Buckner has a variety of interests and talents beyond his soybean research and general focus on the plant sciences. He enjoys playing the viola in his high school orchestra as well as the Arkansas Symphony Youth Orchestra. He is a Boy Scout and on his high school soccer team.
On Buckner’s horizon for next year is more extensive work with soybeans, including field studies of the plant and other potential pathogens. He plans to compete again in the Southeast Arkansas Regional Science Fair and again at the state fair level if eligible.
“The Soybean Science Challenge has changed my outlook on plant science,” Buckner said. “I learned more in the Soybean Science Challenge course than I could in any classroom or textbook.”
“The Arkansas Soybean Science Challenge Award program is in its third year partnership between the UofA Cooperative Extension Service and the Arkansas Soybean Promotion Board,” said Dr. Karen Ballard, Extension developer and director of the program.
“The goal of the Arkansas Soybean Science Challenge is to engage students in ‘real world’ education to support soybean production and agricultural sustainability,” said Shannon Davis, past president of the Arkansas Soybean Promotion Board. “The program also rewards scientific inquiry and discovery that supports the Arkansas soybean industry.”
The Arkansas Soybean Science Challenge was opened in January 2014 to 9-12 grade science students. Students who successfully completed the online course were eligible to have their original soybean-related research projects judged at the 2016 ISEF affiliated Arkansas science and engineering fairs.
Information on the 2016-2017 Arkansas Soybean Science Challenge will be available in summer 2016. For more information, contact Dr. Karen Ballard at 501.671.2086 or firstname.lastname@example.org.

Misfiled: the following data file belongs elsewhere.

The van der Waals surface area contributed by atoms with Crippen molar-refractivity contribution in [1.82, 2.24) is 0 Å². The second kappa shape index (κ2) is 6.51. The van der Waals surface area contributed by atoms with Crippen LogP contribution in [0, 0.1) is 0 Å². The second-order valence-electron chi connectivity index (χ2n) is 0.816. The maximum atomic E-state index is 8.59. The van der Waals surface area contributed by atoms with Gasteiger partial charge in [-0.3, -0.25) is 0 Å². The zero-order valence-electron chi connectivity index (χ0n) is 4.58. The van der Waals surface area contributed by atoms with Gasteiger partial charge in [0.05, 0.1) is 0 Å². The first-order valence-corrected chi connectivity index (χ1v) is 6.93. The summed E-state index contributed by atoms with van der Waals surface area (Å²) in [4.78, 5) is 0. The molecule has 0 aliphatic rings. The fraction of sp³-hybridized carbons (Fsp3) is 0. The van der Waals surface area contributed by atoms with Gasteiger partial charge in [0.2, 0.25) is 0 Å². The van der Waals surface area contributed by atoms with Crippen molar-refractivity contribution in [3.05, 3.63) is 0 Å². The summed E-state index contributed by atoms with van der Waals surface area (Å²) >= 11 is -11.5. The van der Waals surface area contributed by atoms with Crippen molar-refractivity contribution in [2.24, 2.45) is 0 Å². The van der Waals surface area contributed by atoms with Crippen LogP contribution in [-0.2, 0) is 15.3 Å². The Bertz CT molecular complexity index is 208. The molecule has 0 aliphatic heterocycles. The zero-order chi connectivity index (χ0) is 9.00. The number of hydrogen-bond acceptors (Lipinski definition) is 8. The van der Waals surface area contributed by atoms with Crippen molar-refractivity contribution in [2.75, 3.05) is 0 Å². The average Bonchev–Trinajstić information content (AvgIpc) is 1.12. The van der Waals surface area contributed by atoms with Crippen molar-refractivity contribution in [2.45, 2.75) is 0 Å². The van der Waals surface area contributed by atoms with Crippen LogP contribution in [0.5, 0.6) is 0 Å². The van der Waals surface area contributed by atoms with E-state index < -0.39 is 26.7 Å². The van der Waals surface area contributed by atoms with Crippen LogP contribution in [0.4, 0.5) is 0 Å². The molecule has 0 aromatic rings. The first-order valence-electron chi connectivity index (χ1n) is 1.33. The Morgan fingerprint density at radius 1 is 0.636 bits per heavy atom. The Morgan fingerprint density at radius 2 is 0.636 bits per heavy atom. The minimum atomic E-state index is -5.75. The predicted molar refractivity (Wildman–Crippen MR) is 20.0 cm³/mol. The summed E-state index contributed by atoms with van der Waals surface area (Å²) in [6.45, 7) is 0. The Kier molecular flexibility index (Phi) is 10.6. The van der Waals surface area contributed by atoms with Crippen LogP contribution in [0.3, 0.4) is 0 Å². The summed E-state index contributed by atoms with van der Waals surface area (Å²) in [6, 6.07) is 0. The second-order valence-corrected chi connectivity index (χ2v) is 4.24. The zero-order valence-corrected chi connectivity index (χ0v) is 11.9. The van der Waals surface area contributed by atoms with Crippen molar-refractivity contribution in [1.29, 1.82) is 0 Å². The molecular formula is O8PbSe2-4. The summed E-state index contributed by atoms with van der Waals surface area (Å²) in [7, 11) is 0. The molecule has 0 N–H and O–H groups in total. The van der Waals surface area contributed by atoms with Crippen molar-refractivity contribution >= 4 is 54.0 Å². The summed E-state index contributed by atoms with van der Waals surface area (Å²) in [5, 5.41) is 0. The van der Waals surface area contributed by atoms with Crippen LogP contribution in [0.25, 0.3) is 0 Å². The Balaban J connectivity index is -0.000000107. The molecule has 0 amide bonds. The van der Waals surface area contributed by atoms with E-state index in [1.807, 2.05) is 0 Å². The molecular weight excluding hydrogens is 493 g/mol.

The Cooperative Extension Service is part of the University of Arkansas System Division of Agriculture.
Evan Buckner–Arkansas Soybean Science Challenge Regional Winner –Southeast Arkansas Regional Science Fair and Southwestern Arkansas Energy State Science & Engineering Fair
Project Title: Fighting Pythium aphidnerdermatum in Soybeans: Part II
Abstract: The purpose of this experiment was to see which out of the three chemical fungicides: Thiram, Metalaxyl, and Pyraciostrobin, would show the most resistance to the plant pathogen Pythium aphanidermatum. The experiment involved four separate groups of each chemical group and 1 for control for each chemical fungicide. There were 10 seeds to each group for a total of 480 seeds for the three replications ran over a period of 1 week for all three replications. The hypothesis stated that Pyrociostrobin and Thiram would be the chemical fungicides with the highest resistance second to Metalaxlyl. Of the three replications ran throughout the course of the experiment, they showed the average healthy seeds in the control group as 2.0, average healthy seeds for Thiram 2.6, Pyraclostrobin 3.6 and Metalaxyl with 5.7. Though my original hypothesis was proved wrong it is still beneficial to have findings that Pyroclostrobin came second to Metalaxyl and directly under Pyraclostrobin was that of Thiram.
Left to right: Arkansas Soybean Promotion Board Member Joe Thrash with Evan Buckner